Don't Laugh Watch. Use a broken key board for this, Like I did.

 

Video Not My Work.

http://youtu.be/mZIlBQI53E0

 

Finished watching? Still think its funny?


Edited by NickAu1, 29 November 2014 - 04:33 AM.


#10 NullPointerException

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Posted 29 November 2014 - 06:31 AM

It's not surprising. I still don't think I should keep a long, uncrackable 36-character password for Lastpass. It's a simple, slightly obfuscated password. I do take precautions to not infect my system in first place. If it's a brute-force attack over Lastpass, it is their responsibility to keep my password secure.



#11 wizardfromoz

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Posted 29 November 2014 - 04:29 PM

 

Finished watching? Still think its funny?

 

Yep ...and Yep! But the Topic Subject Matter I take seriously, as do you, understandably, to venture outside "Linux Land", lol.

 

Cheers, and keep'em comin'.

 

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#12 Ezzah

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Posted 05 December 2014 - 06:01 AM

@wizardfromoz, Oz Oi Oz Oi, Oz Oz Oz, Oi Oi Oi!

 

Back onto subject, a onboard keyboard easily bypass keyboard hookers (key-loggers and the like). Taken from my software in development.

 

tO7Vf7m.png


Edited by Ezzah, 05 December 2014 - 06:02 AM.

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#13 rp88

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Posted 05 December 2014 - 10:18 AM

 

@wizardfromoz, Oz Oi Oz Oi, Oz Oz Oz, Oi Oi Oi!
 
Back onto subject, a onboard keyboard easily bypass keyboard hookers (key-loggers and the like). Taken from my software in development.
 
tO7Vf7m.png

 
It can beat hardware keylogging devices, but not software ones. Some RATs can take screenshots to spy on this kind of keyboard.
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#14 Ezzah

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Posted 06 December 2014 - 12:29 AM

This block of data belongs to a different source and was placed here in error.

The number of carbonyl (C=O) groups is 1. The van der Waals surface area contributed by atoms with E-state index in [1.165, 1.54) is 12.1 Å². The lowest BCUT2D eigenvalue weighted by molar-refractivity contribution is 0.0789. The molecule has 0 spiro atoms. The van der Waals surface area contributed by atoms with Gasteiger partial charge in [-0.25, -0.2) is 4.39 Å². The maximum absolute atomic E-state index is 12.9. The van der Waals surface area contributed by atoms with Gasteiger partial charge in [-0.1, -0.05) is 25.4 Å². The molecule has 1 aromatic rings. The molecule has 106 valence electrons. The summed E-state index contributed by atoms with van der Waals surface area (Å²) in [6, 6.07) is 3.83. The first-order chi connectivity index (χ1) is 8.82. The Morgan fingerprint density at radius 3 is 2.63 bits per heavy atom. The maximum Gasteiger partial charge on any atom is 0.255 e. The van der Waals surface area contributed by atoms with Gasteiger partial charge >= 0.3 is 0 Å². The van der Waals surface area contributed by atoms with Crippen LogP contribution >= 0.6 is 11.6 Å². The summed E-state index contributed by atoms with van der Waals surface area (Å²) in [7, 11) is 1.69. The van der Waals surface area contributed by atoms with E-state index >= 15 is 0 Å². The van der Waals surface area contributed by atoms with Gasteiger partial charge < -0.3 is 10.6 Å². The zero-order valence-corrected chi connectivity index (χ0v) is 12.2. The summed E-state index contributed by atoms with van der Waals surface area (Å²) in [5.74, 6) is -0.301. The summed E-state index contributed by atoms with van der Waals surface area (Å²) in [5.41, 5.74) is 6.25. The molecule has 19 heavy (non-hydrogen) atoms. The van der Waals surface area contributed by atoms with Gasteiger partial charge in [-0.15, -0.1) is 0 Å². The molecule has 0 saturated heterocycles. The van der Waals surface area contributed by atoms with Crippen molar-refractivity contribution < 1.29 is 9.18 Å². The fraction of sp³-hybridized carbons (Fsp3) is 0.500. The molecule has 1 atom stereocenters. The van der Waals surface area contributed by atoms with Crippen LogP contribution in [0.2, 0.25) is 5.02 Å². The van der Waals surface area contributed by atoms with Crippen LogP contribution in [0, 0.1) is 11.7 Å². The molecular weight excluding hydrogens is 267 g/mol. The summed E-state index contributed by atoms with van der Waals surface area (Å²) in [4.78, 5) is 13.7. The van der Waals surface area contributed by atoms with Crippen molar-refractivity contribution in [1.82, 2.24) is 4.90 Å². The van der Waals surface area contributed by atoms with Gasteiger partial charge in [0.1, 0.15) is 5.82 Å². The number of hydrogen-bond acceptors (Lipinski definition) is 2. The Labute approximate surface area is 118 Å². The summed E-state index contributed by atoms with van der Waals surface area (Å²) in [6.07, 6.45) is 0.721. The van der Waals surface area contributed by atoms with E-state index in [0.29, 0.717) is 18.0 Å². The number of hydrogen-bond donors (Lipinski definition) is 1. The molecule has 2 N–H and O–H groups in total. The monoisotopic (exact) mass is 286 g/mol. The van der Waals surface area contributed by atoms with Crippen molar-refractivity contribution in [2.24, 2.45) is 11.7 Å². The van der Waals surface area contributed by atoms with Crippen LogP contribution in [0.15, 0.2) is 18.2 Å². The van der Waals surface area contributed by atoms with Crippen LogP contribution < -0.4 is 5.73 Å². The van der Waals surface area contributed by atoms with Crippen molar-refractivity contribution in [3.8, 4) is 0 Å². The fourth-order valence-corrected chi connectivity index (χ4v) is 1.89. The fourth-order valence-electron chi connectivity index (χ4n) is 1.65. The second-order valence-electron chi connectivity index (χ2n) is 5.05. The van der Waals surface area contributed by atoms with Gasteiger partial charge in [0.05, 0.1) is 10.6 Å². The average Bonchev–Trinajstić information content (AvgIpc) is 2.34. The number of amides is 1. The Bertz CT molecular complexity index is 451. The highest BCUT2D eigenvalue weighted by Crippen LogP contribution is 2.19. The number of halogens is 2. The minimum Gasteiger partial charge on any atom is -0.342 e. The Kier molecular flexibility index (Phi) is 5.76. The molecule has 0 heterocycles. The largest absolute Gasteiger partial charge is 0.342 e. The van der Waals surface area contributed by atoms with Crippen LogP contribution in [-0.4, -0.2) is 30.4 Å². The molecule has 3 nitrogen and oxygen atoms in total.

It would be a good defense on most simple keyloggers, as it bypasses the actual software keyboard driver (a tendency for most keyloggers to hook), and inserts characters into the text-field in an unconventional matter. Either way, it is still much better than typing directly from your keyboard. The program is also protected with a SecureString function to prevent other programs from sniffing the program while it's in memory, and stealing stuff that passes in between, or what they would return is just unreadable gibberish. 

 

Taking screenshots would be redundant, unless you recorded the screen, which in the grand scheme of things is way too difficult for a hacker to do. RATs are designed for small number use, in specified attacks on people they most likely know. Larger schemes like botnets, will not even have functionalities such as keylogging, they're majorly just botherders and used for sending mass DDoS attacks. 

 

There is no safe solution of anything. Copy/pasting can easily be event-logged by a malicious program. Having a program like keyscrambler, can still be unhooked by rootkits and whatnot, or simply capture keystrokes at an even lower level. Frankly, malware wins in this case, the best way is to ensure one never gets onto your computer in the first place.

 

Now that aside, the actual storage of the information is quite secure, even if it was stolen, it is obviously encrypted, and the hacker is still unaware of the encryption process used, nor the password (and even if they knew the password, they wouldn't necessarily be able to decode the information immediately). This is where the program would be disassembled to the Assembly level and re-built, where there are no .NET dependencies, and then obfuscated for further hard dissassembly or deobfuscation. 


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#15 Ezzah

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Posted 06 December 2014 - 01:10 AM

I am debating whether or not I should include a better on-screen keyboard, as well anti-screen capturing technology with CP protection. Pretty much when the application is open, CP will only be allowed through the application. All other processes are oblivious with any changes made with the clipboard, this would obviously involve with hooking (more complicated). 

 

Or it could just be used compatible with something like Oxynger Keyshield (http://www.oxynger.com/compatible-applications.html), which already covers all three-bases of protection. (API-based, kernel, and hook-based). Anyway, it seems my keyboard already bypasses API-based and hook-based, haven't got a kernel keylogger to test though :/


Edited by Ezzah, 06 December 2014 - 01:41 AM.